asymmetric yielding, the DruckerPrager yield criterion
has been modied for composite materials [13]. To account
for anisotropic hardening, the anisotropic isotropic-kinematic hardening law has been utilized [14].
The polymer matrix used in composite materials (here,
the epoxy) shows the highly nonlinear behavior and rate
sensitivity, therefore, providing signicant eects on the
nonlinear and rate sensitive properties of composites. The
addition of textile bers may aect the directionality of
the composite property as well as nonlinearity and rate sensitivity, depending on the arrangement of bers. Therefore,
many researches have been carried out for the matrix properties. Drozdov and Christiansen [15,16] developed the
viscoplastic model to describe the rate dependent behavior
as a phenomenological approach. Oshmyan et al. [17] considered the structuralmechanical model to account for the
nonlinear behavior in both loading and unloading. Roguet
et al. [18] performed tension and torsion tests to characterize the rate-dependent behavior of a semi-crystalline thermoplastic far above its glassy transition temperature.
In this work, the proposed viscoelastic/rate-dependent
plastic constitutive law is summarized. Besides, experiments to obtain the material parameters of the developed
constitutive law are carried out for the woven fabric composite based on uni-axial tension and compression tests
as well as stress relaxation tests. The composite made of
the seven layers of the plain glass ber woven fabric with
the same directional alignment in the epoxy resin is used
for the sample material. In Part II [19], the numerical formulation and verications with experiments performed for
the time-dependent springback in rate-dependent three
point bending tests are discussed.

Fig. 2. A 5-element viscoelastic Maxwell solid model.

viscoelastic, dee, and rate-sensitive plastic parts, dep, i.e.,


de = dee + dep, where the Cauchy stress is related to the viscoelasticR strain history by the stress relaxation modulus, C,
e
t
as r 0 Ct  s deds ds. Here, t is the real (current) time
and s is the dummy time variable to represent the moment
of straining. For orthotropic sheet materials under the
plane stress condition,
Z t
Z t
deey
deex
ds
ds
C 11 t  s
C 12 t  s
rx t
ds
ds
0
0
Z
Z t
t
deey
dee
1
ry t
ds
C 21 t  s x ds
C 22 t  s
ds
ds
0
0
Z t
deexy
rxy t
ds
2C 66 t  s
ds
0
where the subscripts x and y stand for the two in-plane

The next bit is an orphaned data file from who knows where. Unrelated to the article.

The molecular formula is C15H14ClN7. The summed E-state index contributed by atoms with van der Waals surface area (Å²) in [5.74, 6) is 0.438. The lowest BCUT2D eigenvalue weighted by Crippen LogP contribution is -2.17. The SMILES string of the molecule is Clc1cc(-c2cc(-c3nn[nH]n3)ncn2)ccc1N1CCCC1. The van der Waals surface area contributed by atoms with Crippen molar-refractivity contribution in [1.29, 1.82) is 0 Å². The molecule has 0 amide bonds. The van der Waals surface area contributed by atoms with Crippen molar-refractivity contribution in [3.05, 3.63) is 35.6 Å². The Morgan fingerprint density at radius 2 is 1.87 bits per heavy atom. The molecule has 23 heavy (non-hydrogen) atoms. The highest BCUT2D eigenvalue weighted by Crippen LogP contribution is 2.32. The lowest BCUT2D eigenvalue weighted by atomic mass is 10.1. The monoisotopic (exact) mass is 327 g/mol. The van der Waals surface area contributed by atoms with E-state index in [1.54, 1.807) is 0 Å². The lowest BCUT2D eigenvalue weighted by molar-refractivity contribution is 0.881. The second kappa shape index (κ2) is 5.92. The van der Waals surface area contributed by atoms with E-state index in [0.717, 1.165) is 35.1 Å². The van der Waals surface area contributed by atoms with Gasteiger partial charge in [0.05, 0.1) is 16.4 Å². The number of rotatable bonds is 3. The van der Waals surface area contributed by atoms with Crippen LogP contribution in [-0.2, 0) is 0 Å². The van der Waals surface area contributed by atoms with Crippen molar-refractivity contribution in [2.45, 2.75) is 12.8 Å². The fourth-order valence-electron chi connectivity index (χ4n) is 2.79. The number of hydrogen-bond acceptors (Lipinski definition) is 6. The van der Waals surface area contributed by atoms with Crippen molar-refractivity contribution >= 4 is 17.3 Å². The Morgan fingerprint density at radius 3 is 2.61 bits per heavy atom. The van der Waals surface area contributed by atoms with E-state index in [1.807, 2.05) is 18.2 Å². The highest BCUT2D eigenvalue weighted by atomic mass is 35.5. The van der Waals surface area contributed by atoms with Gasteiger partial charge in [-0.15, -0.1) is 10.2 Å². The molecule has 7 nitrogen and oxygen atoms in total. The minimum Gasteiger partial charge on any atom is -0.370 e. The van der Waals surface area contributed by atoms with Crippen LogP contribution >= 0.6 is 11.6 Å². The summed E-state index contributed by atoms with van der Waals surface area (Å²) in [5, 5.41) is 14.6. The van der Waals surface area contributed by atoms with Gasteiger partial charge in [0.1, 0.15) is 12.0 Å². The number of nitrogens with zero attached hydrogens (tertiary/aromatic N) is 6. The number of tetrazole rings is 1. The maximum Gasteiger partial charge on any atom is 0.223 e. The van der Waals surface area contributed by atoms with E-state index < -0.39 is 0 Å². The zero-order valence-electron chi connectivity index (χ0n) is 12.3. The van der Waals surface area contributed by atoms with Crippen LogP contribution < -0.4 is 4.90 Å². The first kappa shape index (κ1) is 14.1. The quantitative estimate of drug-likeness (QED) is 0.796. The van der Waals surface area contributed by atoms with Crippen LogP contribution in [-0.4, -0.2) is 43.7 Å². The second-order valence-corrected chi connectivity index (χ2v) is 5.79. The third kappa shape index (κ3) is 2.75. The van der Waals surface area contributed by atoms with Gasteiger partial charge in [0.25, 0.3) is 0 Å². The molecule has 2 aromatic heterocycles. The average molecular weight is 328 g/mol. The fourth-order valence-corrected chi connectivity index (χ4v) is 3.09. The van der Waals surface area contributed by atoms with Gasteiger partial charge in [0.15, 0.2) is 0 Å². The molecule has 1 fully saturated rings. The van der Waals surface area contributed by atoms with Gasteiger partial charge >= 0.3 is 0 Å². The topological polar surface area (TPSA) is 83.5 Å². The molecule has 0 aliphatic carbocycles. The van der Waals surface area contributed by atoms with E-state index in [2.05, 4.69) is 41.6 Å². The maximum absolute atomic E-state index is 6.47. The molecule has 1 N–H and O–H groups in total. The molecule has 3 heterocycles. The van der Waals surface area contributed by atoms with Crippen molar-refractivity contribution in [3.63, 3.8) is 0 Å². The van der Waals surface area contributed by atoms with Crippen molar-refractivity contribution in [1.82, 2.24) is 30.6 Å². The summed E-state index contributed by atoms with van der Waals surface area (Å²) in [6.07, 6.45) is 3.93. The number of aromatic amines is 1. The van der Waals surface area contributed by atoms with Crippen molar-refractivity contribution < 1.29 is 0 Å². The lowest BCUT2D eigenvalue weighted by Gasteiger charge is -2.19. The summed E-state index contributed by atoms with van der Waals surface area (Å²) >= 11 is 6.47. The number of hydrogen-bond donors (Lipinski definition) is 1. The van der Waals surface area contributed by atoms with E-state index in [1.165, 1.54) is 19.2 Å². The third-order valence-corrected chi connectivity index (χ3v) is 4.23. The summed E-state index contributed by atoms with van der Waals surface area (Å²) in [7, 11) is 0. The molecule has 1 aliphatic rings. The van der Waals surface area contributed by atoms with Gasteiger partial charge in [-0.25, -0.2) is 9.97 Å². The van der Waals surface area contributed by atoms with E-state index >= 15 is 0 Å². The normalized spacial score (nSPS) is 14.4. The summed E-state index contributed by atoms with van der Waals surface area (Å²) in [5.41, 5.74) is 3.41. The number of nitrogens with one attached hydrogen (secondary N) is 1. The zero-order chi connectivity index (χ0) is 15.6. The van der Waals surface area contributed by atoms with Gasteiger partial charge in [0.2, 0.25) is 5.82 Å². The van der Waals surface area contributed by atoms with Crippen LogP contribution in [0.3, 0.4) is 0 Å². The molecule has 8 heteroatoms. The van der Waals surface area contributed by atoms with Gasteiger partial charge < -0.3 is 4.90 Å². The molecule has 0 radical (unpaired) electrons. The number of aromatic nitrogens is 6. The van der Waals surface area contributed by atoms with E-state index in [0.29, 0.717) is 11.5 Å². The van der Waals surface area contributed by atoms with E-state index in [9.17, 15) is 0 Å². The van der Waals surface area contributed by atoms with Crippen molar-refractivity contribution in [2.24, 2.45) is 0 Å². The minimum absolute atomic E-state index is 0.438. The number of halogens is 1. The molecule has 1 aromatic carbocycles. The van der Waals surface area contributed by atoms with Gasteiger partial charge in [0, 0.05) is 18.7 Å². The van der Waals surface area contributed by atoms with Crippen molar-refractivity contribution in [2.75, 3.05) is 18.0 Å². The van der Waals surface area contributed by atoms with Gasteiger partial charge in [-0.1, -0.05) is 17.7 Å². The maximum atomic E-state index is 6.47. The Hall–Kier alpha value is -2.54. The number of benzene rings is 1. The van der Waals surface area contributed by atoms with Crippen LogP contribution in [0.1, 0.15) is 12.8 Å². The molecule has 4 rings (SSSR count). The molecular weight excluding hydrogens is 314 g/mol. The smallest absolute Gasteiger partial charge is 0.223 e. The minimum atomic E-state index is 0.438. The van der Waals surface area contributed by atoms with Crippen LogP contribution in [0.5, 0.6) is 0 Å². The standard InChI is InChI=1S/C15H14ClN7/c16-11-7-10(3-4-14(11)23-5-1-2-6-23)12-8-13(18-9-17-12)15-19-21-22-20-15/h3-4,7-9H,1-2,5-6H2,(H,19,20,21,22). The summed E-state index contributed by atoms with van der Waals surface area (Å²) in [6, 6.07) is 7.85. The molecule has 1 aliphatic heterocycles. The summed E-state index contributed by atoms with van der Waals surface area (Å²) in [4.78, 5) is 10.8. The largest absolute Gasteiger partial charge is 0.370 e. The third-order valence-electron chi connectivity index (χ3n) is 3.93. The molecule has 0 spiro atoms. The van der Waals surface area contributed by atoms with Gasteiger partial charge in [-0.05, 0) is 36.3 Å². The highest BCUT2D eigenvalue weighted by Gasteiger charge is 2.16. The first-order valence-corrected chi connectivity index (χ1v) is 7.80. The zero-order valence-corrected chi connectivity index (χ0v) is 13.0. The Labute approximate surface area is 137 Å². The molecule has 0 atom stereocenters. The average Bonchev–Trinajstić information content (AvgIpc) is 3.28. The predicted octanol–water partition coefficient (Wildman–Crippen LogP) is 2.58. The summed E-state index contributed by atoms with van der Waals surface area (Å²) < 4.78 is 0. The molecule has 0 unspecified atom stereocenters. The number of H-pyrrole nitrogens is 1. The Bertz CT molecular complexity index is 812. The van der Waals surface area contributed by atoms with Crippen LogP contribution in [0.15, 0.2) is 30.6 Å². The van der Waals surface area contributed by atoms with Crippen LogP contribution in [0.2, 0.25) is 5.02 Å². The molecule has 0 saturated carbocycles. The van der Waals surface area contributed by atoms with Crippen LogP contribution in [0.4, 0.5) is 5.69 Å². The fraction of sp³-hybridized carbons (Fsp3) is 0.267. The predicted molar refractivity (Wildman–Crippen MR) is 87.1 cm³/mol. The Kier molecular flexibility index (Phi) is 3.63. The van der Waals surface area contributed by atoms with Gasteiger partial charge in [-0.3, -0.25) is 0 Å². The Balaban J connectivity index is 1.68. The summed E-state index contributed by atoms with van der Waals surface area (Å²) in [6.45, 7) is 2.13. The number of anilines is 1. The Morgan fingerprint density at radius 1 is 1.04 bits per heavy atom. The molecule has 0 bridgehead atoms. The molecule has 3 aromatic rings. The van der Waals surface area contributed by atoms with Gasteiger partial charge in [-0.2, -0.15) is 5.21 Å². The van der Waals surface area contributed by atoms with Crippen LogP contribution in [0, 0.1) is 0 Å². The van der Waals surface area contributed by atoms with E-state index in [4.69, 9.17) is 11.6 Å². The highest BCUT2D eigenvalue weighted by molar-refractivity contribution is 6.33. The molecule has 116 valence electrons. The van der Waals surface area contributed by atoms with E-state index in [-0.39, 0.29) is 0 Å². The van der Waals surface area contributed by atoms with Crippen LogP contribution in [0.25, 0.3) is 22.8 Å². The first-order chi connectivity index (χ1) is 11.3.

orthogonal symmetric axes of the ber-reinforced sheet
composite (the axial and transverse directions). The stress
relaxation behavior was assumed to follow the 5-element
Maxwell solid
as shown in Fig. 2: Ct l0
 model

P2
P2
lj t
 l0 j1 lj exp  pt .1 Therefore,
j1 lj exp  kj
j

the component of the stress relaxation modulus becomes,


!
2
X
t
C 11 t lx 0
lx j exp 
;
px j
j1
!
2
X
t
ly j exp 
C 22 t ly 0
py j
2
j1
C 12 t C 21 t myx C 11 t mxy C 22 t;
C 66 t lxy 0

2
X
j1

lxy j exp 

t
pxy j

!
:

2. Constitutive law
2.1. Viscoelasticity
In the viscoelastic/rate-sensitive plasticity theory, the
total strain increment is assumed to be decoupled into

1
The particular stress relaxation expression is valid for the 5-element
linear Maxwell solid model. However, the same expression is also used for
the nonlinear case here, assuming that the material parameters are
partially not constants.

286

K. Chung, H. Ryou / Composites Science and Technology 69 (2009) 284291

The material parameters to be measured from the relaxation test are: (px/y/xy)j, (lx/y/xy)j, (lx/y/xy)0 = C11/22/66
(t = 1) and Poissons ratios, mxy and myx.
To account for the asymmetric viscoelastic behavior of
ber-reinforced composites, the dierent values of the
material parameters are used for tensile and compressive
modes, in particular during initial loading (when the accumulative eective plastic strain is zero: e 0 and when the
plastic deformation takes place along with the viscoelastic
deformation (plastic hardening: e0 and de0, i.e.,
8  0T  T T
for
li 0 li ; mij
>
>
>
< dee P 0;